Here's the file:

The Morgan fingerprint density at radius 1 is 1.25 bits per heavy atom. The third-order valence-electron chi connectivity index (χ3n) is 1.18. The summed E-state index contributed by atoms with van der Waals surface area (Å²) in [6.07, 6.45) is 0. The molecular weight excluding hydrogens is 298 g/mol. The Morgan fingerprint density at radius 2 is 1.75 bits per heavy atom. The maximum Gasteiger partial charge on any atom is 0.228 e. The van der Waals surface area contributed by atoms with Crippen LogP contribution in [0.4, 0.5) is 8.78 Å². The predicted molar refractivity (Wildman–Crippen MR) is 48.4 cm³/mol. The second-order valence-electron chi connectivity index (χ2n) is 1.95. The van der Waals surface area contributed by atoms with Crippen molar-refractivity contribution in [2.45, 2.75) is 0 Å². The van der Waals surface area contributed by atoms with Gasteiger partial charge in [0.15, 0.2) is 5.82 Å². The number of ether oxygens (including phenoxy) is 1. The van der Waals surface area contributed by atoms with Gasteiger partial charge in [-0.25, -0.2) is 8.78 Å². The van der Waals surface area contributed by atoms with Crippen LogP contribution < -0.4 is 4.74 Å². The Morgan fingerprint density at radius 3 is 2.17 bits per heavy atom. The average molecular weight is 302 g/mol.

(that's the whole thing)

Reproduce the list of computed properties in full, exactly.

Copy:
The Morgan fingerprint density at radius 1 is 1.25 bits per heavy atom. The third-order valence-electron chi connectivity index (χ3n) is 1.18. The summed E-state index contributed by atoms with van der Waals surface area (Å²) in [6.07, 6.45) is 0. The molecular weight excluding hydrogens is 298 g/mol. The Morgan fingerprint density at radius 2 is 1.75 bits per heavy atom. The maximum Gasteiger partial charge on any atom is 0.228 e. The van der Waals surface area contributed by atoms with Crippen LogP contribution in [0.4, 0.5) is 8.78 Å². The predicted molar refractivity (Wildman–Crippen MR) is 48.4 cm³/mol. The second-order valence-electron chi connectivity index (χ2n) is 1.95. The van der Waals surface area contributed by atoms with Crippen molar-refractivity contribution in [2.45, 2.75) is 0 Å². The van der Waals surface area contributed by atoms with Gasteiger partial charge in [0.15, 0.2) is 5.82 Å². The number of ether oxygens (including phenoxy) is 1. The van der Waals surface area contributed by atoms with Gasteiger partial charge in [-0.25, -0.2) is 8.78 Å². The van der Waals surface area contributed by atoms with Crippen LogP contribution < -0.4 is 4.74 Å². The Morgan fingerprint density at radius 3 is 2.17 bits per heavy atom. The average molecular weight is 302 g/mol.